Interpolation was done and map was created. Geo statistical analyst was used to create a predicted distribution of the attributive data. The Inverse distance weighted (IDW) method was used for interpolation. It was used for constructing new data points within the range of a discrete set of known data points. The basic idea of IDW is to predict the value of a function at a given point by computing inverse distance weightage of the known values of the function in the neighborhood of the point. The method is mathematically closely related to regression analysis. Microsoft Office Excel and Access was used to organize the Geographic Information System (GIS) database. Locations of data sampling are vector (point) data.

Results and Discussion

The data collected on different aspects were tabulated and analyzed using GIS technologies.

Study area

The Figure 1 depicts the study area. 77 raw honey samples were harvested from three different states (Punjab, Uttar Pradesh and Rajasthan). The 37 samples containing mustard (n = 6), eucalyptus (n = 4), EuM (n = 11), berries (n = 3), multiflora (n = 12) and one mixed floral honey were harvested from Punjab. 22 samples from Uttar Pradesh consisting mustard (n = 5), eucalyptus (n = 4), EuM (n = 7), multiflora (n = 3) and three mix honey samples. 18 from Rajasthan containing (n = 13), EuM (n = 3) and two multifloral honey samples. Physio chemical characteristics and analysis of raw honey samples were presented in Tables 1 and 2.

food-processing-technology-Map-showing-study-area

Figure 1: Map showing the study area (India).

S.no Physicochemicalparameters Technique/Instrument
1 Moisture content Refractometry, IHC 2009
2 Color analysis Spectrophotometry method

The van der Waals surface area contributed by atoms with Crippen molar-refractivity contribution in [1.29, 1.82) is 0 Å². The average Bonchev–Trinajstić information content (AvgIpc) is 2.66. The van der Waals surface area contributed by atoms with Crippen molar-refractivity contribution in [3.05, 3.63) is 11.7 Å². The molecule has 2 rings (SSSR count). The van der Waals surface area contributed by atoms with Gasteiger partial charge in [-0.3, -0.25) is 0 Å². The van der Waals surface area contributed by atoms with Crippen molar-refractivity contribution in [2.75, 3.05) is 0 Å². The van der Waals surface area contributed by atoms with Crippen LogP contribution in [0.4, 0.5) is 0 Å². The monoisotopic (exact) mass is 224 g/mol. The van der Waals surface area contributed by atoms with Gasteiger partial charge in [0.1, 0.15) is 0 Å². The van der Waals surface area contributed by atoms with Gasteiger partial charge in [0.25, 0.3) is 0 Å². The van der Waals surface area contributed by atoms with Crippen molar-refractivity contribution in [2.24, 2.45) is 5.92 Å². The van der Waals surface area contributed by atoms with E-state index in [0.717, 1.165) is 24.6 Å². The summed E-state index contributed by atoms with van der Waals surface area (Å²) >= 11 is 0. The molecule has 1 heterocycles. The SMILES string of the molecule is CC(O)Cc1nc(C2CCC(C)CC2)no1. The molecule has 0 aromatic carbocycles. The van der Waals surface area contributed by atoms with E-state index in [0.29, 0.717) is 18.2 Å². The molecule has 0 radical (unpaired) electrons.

3 Reducing sugars Fehling’s test (Lane and Eyonmodified method)
(IS 4941:1994)
4 Apparent sucrose Fehling’s test (Lane and Eyonmodified method)
(IS 4941:1994)
5 Fructose/glucose ratio Iodimetrically,(IS 4941:1994)
6 Hydroxymethylfurfural (HMF) Spectrophotometry,White Method, IHC 2009
7 Palynological analysis Microscope method. International Commission for Bee Botany (ICBB)

Table 1: Physicochemical characteristics of honey, and their determination to assess quality attributes.

Variable Minimum Maximum Mean Std. deviation
M/C (%) 18.0 24.50 21.253 1.641
HMF (ppm) 0.240 58.00 5.827 7.209
Colour (mm) 22.00 80.00 45.857 12.229
TRS (%) 65.580 78.510 73.044 2.581
Sucrose (%) 0.410 3.010 1.140 0.689
F/G 0.920 1.180 1.065 0.056

Table 2: Physico-chemical analysis.

Moisture content

Water is the second largest constituent of honey. The moisture content is one of the most important characteristics, influencing physical properties of honey such as viscosity and crystallization, as well as other parameters: color, flavor, taste, specific gravity, solubility and conservation. The moisture percentage of honey was observed between 18.0% to 24.5% having mean 21.3% and standard deviation 1.641. Generally, the Indian honey has significantly higher moisture content in comparison to the Western honeys and it is hygroscopic i.e. absorbs moisture from the atmosphere in case of inadequate storage conditions [10]. These findings along with results from this study clearly show that moisture content in honey is influenced by botanical source, geographical region, climatic conditions and the season. High moisture indicates a premature extraction or extraction under high humidity conditions and could lead to undesirable honey fermentation and granulation during storage [11-13]

Hydroxymethylfurfural (HMF)